This year, as was the case in 2015 when CCF convened experts on intimate partner violence, we continue to see a marked increase in attention to rape and sexual assault, especially on college campuses, by the media, local authorities, and the White House. The new focus on this problem is beneficial, but its persistence in recent cases is troubling.
History of rates of crime and intimate partner violence
The Council on Contemporary Families Online Symposium on Intimate Partner Violence, reports a decline in IPV that parallels a decline in violent crime overall in the United States. Nevertheless, the series explains, while rapes and sexual assaults may be declining, they are still undercounted. Furthermore, while rates of IPV are unacceptably high on college campuses, those rates are even higher among women not enrolled in four-year colleges.
CCF director of research and education Stephanie Coontz writes in her introduction, “Violent crime has been falling in the United States for more than two decades, after rising sharply between the mid-1970s and 1993. In 2013 the murder rate was lower than any time since the records began in 1960, while violent crimes in general were at their lowest point since 1970.”
Is the decline in violent crime reflected in rates of IPV? Two reports in the series answer yes. Samuel Walker (University of Nebraska) indicates in “Interpersonal Violence and the Great Crime Drop” that “Between 1993 and 2010 IPV fell by 64 percent.” CCF intern Jessica Wheeler’s examination of the National Crime Victimization Survey (NCVS) in “A Review of National Crime Victim Victimization Findings on Rape and Sexual Assault” suggests that rates have been declining since 1973–with important caveats such as the NCVS’s neglect of military populations.
Undercounting on college campuses – and neglecting women who aren’t in school
In a detailed study of “Sexual Assault on Campus” University of Michigan scholars Elizabeth Armstrong and Jamie Budnick explain that while rates of IPV are declining, these rates are systematically underestimated – and have been from the beginning of IPV data collection.
For example, Armstrong and Budnick report, a national panel of researchers unanimously concluded that the NCVS techniques “likely inhibit reporting of assaults. Studies have consistently shown that many women do not label as ‘rape’ or define as criminal many sexual incidents that are unwanted and meet standards of forcible rape.” In addition, the way the NCVS is collected does not ensure privacy. “The interviewer is required to question everyone 12 and older at designated households, which means that all residents know what others are being asked. These oral interviews may be overheard,” which can inhibit people’s responses about controversial issues, explain the authors. Their report includes a detailed overview of data sources on sexual assault so that readers can examine the strengths and weaknesses of available data directly.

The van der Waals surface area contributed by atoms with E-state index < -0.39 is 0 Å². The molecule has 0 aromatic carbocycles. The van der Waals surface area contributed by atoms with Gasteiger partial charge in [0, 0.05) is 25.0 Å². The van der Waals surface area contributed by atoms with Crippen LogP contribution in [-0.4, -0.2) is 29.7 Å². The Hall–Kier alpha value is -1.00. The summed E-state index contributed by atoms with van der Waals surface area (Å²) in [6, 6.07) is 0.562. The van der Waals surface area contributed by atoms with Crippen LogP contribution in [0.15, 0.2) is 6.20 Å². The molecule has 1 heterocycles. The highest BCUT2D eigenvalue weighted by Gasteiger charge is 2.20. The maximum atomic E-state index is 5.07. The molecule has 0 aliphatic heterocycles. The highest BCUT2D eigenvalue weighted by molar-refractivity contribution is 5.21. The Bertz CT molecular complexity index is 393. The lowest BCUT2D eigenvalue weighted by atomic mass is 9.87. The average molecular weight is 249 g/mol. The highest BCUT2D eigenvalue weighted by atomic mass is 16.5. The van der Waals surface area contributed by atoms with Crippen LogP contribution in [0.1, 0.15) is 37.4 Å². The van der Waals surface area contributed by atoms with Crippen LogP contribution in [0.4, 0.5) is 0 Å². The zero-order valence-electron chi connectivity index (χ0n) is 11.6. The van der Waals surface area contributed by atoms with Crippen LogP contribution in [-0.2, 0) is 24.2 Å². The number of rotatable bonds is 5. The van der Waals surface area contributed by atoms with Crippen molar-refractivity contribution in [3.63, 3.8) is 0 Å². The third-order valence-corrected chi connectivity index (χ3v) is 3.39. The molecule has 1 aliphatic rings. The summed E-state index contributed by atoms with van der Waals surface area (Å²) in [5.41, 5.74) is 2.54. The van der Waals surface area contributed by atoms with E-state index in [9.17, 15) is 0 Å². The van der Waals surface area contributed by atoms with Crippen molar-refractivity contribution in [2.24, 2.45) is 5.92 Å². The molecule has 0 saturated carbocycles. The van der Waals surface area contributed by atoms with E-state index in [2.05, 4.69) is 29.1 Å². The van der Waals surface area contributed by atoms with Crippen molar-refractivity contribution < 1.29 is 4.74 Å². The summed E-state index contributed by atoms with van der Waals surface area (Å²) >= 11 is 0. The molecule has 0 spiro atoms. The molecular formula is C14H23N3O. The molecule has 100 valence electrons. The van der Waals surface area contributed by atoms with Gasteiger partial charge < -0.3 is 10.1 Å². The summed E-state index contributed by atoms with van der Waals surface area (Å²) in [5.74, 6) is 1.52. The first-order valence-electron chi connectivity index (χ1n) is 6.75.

How common is IPV? The authors cite surveys ranging from a low of 14 to a high of 25 percent, which suggests that “the 1 in 5 statistic so frequently quoted is reasonable, even though inexact. The two most comparable recent surveys—the CSA and OCSLS [see data sources] — converge on a figure of 25 to 26 percent of college women experiencing sexual assault while in college.”
Jennifer Barber and colleagues, also at the University of Michigan, report in “Women not Enrolled in Four-Year Universities and Colleges Have Higher Risk of Sexual Assault” about a detailed study of college-aged women first collected in 2008. The Relationship Dynamics and Social Life Study (RDSL) found that women who never attended or dropped out of 4-year colleges — a group that on average comes from lower-income backgrounds — reported slightly higher rates of IPV. What’s more, these women were more likely to have a history of IPV (21 percent of non-college women versus 13 percent of college women in their study) and less likely to report that their friends and family would be supportive if they reported instances of rape or domestic violence. “There appears to be a higher incidence of, and tolerance for, such violence among the disadvantaged than among the privileged,” Barber and colleagues conclude. Since IPV has serious long-range health consequences for women, they report, this makes it all the more important “that the care and consideration we are giving sexual assault on college campuses must be extended off campus.
Stephanie Coontz returns to the bigger picture when she argues in her overview that while progress toward gender equality and mutual respect continues, women’s rejection of the double standard has risen faster than men’s. Despite the decline in forcible assaults, there may be new ways in which women are vulnerable to predatory or exploitative young men. “Today’s young women feel safer than earlier generations in openly expressing their erotic interests, and many do so without incurring the stigma or shame that used to be heaped on women who expressed their sexuality. Women also feel a new entitlement to drink alcohol and to party hard without being assaulted or taken advantage of. And they should be so entitled. But not all men have caught up with the new values that give women the right to say yes and the right to say no. There are subgroups of men, especially in settings that encourage rowdy masculine bonding, who still feel a sense of sexual entitlement, including some who actively attempt to incapacitate women with drugs or alcohol.”